Greg Clark, Minister for Decentralisation at the Department of Communities and Local Government, speaking at the TCPA Annual Conference on 30th November 2010 in a speech on Participation in Planning said:
“Planning isn't a job - it's a vocation. All of us hope we leave a legacy in our professional life. Planners certainly do leave a legacy. They shape the workplaces where we spend thousands of hours each year; the homes we go home to the evening, and the schools where our children learn. At its best, their work is much more than functional. It inspires and elates…..”
He should have added at its worst it destroys and depresses. However, he went on:
“This government has ambitious proposals to make the system fit to meet the challenges of the 21st century. Above all, we want to change the philosophy behind local planning. We want to move away from a system with significant elements of imposition from above, to one with participation and involvement at its heart - not just warm words, or a commitment in principle, but real opportunities for people to have a say. And away from a system that seeks to resolve the different needs of different groups at a local level by imposing choices from above, towards one which enables a mature debate at local level.”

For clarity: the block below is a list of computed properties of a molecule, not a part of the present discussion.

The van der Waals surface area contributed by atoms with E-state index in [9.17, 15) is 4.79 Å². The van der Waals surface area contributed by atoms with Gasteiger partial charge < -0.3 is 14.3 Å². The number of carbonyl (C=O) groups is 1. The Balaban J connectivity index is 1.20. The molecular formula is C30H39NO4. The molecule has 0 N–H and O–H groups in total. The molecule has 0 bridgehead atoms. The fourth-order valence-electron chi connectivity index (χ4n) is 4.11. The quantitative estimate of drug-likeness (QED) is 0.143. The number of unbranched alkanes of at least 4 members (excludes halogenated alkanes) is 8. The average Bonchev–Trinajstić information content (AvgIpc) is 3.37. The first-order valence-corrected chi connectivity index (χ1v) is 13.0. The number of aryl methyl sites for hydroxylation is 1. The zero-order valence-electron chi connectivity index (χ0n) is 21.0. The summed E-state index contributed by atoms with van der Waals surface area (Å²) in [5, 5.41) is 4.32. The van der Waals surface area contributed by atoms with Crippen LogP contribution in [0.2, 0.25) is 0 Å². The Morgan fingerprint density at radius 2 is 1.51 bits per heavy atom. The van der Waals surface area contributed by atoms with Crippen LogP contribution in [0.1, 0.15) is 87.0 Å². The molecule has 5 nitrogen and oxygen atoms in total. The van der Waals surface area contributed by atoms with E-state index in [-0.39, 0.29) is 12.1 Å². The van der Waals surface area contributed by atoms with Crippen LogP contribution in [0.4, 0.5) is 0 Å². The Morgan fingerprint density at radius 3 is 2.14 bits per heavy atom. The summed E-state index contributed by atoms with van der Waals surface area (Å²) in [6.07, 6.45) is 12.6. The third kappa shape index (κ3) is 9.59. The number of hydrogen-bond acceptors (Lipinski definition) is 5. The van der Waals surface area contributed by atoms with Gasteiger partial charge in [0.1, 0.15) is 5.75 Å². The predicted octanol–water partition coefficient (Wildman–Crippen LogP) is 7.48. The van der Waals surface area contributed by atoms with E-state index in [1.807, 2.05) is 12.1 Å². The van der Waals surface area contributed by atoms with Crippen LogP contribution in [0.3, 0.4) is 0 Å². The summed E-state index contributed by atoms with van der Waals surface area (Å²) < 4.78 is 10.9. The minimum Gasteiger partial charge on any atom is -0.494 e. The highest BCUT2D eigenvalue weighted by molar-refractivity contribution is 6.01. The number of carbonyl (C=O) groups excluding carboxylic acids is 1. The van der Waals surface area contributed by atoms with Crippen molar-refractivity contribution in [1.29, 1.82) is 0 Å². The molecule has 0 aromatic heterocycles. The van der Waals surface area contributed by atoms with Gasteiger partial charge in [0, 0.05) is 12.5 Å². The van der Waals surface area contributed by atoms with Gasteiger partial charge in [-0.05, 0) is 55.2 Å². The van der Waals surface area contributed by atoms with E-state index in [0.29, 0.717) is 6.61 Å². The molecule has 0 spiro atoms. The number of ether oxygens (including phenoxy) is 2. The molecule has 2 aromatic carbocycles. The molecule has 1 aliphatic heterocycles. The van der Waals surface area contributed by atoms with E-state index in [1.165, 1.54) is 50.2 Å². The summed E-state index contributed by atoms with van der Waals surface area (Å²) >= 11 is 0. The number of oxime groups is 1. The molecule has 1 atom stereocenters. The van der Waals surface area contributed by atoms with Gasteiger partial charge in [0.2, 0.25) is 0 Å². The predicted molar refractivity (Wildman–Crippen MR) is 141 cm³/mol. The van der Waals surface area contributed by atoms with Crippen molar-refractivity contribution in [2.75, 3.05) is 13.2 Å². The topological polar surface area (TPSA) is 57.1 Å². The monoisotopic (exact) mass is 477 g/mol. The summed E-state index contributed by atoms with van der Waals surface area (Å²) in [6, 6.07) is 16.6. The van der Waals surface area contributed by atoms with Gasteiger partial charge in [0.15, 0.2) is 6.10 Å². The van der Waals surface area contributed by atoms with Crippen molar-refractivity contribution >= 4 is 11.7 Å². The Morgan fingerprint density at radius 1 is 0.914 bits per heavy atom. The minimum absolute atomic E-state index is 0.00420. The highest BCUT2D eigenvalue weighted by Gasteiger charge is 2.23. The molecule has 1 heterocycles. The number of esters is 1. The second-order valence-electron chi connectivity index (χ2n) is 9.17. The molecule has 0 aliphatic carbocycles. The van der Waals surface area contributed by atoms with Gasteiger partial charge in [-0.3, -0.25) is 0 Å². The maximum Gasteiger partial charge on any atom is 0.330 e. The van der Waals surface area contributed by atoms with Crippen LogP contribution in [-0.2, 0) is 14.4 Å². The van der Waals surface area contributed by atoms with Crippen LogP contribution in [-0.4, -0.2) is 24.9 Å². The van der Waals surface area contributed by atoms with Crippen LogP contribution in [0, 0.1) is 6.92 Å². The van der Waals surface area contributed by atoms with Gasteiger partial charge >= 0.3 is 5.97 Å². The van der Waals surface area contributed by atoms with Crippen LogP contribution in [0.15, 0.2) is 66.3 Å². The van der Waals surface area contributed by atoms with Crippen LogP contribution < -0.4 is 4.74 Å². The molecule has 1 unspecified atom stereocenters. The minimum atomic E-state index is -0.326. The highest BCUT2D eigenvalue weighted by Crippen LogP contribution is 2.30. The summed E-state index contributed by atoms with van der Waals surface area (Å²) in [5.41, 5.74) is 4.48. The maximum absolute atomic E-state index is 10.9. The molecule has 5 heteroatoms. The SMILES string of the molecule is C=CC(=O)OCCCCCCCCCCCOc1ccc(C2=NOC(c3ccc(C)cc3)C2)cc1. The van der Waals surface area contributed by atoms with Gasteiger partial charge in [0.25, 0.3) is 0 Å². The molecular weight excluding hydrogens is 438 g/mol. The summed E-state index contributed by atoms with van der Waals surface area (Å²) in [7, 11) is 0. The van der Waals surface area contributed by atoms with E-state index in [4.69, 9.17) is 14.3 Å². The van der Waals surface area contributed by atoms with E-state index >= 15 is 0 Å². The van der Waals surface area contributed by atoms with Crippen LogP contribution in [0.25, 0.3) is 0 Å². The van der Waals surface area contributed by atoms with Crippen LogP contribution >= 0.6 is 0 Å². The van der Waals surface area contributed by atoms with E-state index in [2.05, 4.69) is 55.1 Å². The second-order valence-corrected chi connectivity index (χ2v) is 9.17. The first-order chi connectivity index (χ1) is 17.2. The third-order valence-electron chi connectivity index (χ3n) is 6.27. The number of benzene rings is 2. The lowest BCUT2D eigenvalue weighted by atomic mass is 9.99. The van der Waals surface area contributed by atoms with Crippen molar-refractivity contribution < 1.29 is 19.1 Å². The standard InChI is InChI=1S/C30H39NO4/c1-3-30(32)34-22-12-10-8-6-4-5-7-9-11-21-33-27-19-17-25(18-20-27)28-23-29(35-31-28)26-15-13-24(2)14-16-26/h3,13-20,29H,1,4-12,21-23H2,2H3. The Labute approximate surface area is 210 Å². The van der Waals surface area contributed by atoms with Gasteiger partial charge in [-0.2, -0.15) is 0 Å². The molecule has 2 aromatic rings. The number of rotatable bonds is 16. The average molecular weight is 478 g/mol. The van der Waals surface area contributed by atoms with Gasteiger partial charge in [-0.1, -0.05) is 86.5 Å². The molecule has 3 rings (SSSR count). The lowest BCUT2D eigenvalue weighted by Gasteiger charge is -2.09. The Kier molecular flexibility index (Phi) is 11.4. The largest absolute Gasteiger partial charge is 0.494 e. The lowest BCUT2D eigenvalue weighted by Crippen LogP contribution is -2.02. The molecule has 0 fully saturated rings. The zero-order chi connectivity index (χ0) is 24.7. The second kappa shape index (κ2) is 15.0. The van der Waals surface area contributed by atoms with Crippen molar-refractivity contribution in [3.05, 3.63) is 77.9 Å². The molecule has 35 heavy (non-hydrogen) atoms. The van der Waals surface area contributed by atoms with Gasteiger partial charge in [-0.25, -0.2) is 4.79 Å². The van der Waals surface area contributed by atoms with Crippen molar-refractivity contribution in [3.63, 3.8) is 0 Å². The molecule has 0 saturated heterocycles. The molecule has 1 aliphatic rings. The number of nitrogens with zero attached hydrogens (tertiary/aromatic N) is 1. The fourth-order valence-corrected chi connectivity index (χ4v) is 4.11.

“Our proposals are designed to enable this kind of mature debate about local planning everywhere. Because the problem is, although participation has been recognised as an essential element of good planning since the Skeffington Report in 1969, and although there are some examples of developers and planners getting it very right indeed, there are too many instances of participation being a an unimaginative add-on to the planning process.”
“We want to embed participation in the way the system works. Instead of having decision-makers consult local communities, we want to enable local people to make more decisions themselves. We want to hand over power and responsibility so that local communities have real choices, and experience the real consequences of those choices.”
Fine words and good intentions but the proof of the pudding is in the eating and we shall have to wait to see how the coalition's good intentions actually work in practice.